Federal Officials Move to Limit GHGs from Heavy-Duty Trucks

On August 16, the Environmental Protection Agency (EPA) and the National Highway Traffic Safety Administration (NHTSA), in conjunction with the White House, announced the final rule for reducing greenhouse gas emissions (GHGs) and increasing fuel economy standards for medium- and heavy-duty vehicles (such as ready mixed concrete trucks), known as Phase 2. According to EPA, the Phase 2 rule is "expected to lower CO2 emissions by approximately 1.1 billion metric tons, save vehicle owners fuel costs of about $170 billion, and reduce oil consumption by up to 2 billion barrels over the lifetime of the vehicles sold under the program."

The final rule’s focus is divided among different types and classes of trucks. There are also separate standards for trucks versus engines. Ready mixed concrete trucks will fall into the "vocational vehicles" standard: model years (MY) 2021 through 2027 will have to comply with the requirements in the vocational vehicle standard and the engine standard in order to meet the rule’s target emissions and fuel consumption reduction requirements. The focuses within the vocational vehicle standard for meeting the rule’s requirements include and suggest "vehicle weights and driving cycle, and chassis" as well as possibly "transmission, driveline, lower rolling resistance tires, workday idle reduction technologies, weight reduction, and some application of hybrid technology." NRMCA’s testimony before and comments to EPA/NHTSA when the rule was proposed focused heavily on the lack of opportunity for weight reduction, idle reduction and the high consumer cost of compliance for such a rule.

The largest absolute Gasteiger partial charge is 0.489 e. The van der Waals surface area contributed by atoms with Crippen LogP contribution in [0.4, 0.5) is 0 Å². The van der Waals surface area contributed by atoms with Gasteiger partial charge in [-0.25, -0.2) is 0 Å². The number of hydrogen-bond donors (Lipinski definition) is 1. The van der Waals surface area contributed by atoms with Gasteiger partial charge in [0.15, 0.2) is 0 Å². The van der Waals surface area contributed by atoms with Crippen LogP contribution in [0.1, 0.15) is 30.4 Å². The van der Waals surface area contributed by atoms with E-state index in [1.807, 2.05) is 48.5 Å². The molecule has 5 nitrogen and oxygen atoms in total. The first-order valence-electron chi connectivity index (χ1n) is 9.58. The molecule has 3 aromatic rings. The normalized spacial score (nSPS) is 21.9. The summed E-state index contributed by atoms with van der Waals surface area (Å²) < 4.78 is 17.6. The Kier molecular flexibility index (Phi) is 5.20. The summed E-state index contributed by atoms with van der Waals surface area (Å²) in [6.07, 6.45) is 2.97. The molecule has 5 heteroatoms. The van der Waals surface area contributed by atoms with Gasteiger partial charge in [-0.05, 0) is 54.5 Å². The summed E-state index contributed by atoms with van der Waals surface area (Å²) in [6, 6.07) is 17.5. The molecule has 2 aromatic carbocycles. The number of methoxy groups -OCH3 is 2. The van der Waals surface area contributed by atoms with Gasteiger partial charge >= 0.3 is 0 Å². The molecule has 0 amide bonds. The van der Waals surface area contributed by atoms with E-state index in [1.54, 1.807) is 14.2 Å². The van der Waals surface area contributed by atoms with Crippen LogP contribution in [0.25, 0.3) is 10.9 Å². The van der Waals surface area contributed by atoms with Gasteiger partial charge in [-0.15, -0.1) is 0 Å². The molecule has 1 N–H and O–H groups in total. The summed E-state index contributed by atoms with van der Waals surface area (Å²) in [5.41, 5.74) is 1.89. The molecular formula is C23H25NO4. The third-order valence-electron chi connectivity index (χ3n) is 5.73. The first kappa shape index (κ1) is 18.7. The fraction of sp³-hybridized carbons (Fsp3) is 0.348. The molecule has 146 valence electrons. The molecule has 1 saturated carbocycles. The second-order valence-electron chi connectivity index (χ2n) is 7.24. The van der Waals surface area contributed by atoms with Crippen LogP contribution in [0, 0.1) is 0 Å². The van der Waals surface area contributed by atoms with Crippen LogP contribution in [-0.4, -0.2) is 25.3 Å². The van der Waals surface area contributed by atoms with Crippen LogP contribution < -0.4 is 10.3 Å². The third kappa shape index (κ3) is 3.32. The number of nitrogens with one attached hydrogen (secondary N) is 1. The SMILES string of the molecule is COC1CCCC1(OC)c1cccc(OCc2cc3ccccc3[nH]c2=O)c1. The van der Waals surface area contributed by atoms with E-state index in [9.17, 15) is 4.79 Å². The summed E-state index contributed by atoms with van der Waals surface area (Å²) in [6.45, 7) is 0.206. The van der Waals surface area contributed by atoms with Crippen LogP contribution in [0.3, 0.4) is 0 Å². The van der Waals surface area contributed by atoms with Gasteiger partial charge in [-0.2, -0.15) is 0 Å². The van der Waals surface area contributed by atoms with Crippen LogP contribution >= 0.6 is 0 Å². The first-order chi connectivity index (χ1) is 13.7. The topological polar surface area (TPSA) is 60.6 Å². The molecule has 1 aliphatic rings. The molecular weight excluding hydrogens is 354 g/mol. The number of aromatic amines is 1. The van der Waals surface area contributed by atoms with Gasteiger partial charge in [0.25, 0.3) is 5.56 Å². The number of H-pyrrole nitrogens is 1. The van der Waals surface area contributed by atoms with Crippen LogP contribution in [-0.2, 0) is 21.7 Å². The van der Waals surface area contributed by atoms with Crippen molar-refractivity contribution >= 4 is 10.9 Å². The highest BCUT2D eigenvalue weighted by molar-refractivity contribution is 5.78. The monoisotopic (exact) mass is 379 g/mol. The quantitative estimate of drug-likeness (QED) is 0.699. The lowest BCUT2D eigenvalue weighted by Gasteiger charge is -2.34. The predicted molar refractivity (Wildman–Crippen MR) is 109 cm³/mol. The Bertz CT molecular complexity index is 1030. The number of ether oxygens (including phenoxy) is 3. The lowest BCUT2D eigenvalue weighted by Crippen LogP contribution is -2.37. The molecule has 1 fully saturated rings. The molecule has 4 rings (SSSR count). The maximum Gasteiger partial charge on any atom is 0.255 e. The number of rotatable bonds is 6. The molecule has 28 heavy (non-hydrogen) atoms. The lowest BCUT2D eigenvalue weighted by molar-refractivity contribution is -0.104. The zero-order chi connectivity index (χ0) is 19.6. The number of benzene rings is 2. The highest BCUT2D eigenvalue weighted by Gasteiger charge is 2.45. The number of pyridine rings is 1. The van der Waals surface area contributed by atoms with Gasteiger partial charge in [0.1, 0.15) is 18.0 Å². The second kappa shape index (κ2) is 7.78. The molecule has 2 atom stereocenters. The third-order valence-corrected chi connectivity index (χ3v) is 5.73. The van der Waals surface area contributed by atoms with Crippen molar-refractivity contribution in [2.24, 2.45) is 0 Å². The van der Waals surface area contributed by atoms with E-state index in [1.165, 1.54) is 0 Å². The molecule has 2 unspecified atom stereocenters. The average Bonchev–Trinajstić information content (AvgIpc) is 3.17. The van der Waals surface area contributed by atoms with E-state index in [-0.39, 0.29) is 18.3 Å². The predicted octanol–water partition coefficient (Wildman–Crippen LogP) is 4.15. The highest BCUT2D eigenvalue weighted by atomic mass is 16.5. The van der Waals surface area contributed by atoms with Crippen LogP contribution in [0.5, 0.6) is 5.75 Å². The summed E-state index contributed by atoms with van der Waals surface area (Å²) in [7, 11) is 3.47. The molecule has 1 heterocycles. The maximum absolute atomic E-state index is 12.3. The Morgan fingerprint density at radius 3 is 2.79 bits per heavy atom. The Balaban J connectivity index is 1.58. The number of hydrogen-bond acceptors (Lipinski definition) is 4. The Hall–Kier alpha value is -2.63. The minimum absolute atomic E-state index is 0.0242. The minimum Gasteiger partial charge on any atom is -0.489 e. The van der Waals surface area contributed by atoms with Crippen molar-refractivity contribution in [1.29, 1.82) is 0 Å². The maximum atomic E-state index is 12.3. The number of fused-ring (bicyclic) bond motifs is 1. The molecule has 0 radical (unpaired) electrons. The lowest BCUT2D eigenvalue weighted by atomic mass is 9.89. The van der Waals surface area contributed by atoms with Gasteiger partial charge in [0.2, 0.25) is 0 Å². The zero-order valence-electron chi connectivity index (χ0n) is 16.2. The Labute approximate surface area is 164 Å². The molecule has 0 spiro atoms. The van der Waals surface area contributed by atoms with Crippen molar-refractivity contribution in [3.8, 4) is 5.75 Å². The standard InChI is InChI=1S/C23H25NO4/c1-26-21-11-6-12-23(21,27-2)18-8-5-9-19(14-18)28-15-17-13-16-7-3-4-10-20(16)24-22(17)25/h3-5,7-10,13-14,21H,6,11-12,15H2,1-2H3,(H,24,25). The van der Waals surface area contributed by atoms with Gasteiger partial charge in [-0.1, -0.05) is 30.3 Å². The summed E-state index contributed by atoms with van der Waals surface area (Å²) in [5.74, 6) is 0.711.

Lastly, the final rule also holds implications for refurbished or redesigned trucks, commonly known as glider kits. Specifically, "EPA is requiring that engines from donor vehicles installed in new glider vehicles meet the emission standards applicable in the year of assembly of the new glider vehicle..." However, there are a few exceptions relating to engines used in glider kits, the year they were manufactured and how many glider kits the company produced.
Click here to view the rule, fact sheet and other related materials. For more information, contact Kevin Walgenbach at kwalgenbach@nrmca.org.

National Ready Mixed Concrete Association